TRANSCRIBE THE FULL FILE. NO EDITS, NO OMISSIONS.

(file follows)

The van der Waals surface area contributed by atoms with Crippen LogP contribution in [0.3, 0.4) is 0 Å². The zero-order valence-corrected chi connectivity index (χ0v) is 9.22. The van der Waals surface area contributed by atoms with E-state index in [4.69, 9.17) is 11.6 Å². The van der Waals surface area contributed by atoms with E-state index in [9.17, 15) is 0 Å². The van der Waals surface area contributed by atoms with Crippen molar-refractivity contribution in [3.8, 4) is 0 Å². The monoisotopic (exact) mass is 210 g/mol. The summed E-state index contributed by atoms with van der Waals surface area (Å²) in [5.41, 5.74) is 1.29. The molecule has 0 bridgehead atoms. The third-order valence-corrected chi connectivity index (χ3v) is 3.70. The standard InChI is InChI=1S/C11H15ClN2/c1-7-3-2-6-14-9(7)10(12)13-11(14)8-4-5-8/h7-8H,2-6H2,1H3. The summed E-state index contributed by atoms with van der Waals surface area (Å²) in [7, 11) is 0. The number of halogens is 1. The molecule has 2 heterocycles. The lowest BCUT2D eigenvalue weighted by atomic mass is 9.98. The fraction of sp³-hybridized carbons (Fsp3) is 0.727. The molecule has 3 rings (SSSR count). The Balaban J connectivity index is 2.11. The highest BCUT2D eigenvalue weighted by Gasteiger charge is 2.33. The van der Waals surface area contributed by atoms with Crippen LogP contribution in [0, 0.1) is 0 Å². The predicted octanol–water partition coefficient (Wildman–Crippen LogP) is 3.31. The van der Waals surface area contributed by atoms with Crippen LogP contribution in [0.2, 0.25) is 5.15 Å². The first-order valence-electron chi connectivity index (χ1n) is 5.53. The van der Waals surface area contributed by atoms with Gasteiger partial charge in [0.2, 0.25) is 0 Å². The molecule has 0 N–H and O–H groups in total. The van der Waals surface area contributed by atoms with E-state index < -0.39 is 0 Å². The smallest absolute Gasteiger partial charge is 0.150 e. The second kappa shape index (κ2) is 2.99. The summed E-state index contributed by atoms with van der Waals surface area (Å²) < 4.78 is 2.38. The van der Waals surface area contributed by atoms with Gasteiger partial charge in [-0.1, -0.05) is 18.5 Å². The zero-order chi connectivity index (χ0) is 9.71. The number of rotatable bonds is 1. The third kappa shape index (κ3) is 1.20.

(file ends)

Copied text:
The van der Waals surface area contributed by atoms with Crippen LogP contribution in [0.3, 0.4) is 0 Å². The zero-order valence-corrected chi connectivity index (χ0v) is 9.22. The van der Waals surface area contributed by atoms with E-state index in [4.69, 9.17) is 11.6 Å². The van der Waals surface area contributed by atoms with E-state index in [9.17, 15) is 0 Å². The van der Waals surface area contributed by atoms with Crippen molar-refractivity contribution in [3.8, 4) is 0 Å². The monoisotopic (exact) mass is 210 g/mol. The summed E-state index contributed by atoms with van der Waals surface area (Å²) in [5.41, 5.74) is 1.29. The molecule has 0 bridgehead atoms. The third-order valence-corrected chi connectivity index (χ3v) is 3.70. The standard InChI is InChI=1S/C11H15ClN2/c1-7-3-2-6-14-9(7)10(12)13-11(14)8-4-5-8/h7-8H,2-6H2,1H3. The summed E-state index contributed by atoms with van der Waals surface area (Å²) in [7, 11) is 0. The number of halogens is 1. The molecule has 2 heterocycles. The lowest BCUT2D eigenvalue weighted by atomic mass is 9.98. The fraction of sp³-hybridized carbons (Fsp3) is 0.727. The molecule has 3 rings (SSSR count). The Balaban J connectivity index is 2.11. The highest BCUT2D eigenvalue weighted by Gasteiger charge is 2.33. The van der Waals surface area contributed by atoms with Crippen LogP contribution in [0, 0.1) is 0 Å². The predicted octanol–water partition coefficient (Wildman–Crippen LogP) is 3.31. The van der Waals surface area contributed by atoms with Crippen LogP contribution in [0.2, 0.25) is 5.15 Å². The first-order valence-electron chi connectivity index (χ1n) is 5.53. The van der Waals surface area contributed by atoms with Gasteiger partial charge in [0.2, 0.25) is 0 Å². The molecule has 0 N–H and O–H groups in total. The van der Waals surface area contributed by atoms with E-state index < -0.39 is 0 Å². The smallest absolute Gasteiger partial charge is 0.150 e. The second kappa shape index (κ2) is 2.99. The summed E-state index contributed by atoms with van der Waals surface area (Å²) < 4.78 is 2.38. The van der Waals surface area contributed by atoms with Gasteiger partial charge in [-0.1, -0.05) is 18.5 Å². The zero-order chi connectivity index (χ0) is 9.71. The number of rotatable bonds is 1. The third kappa shape index (κ3) is 1.20.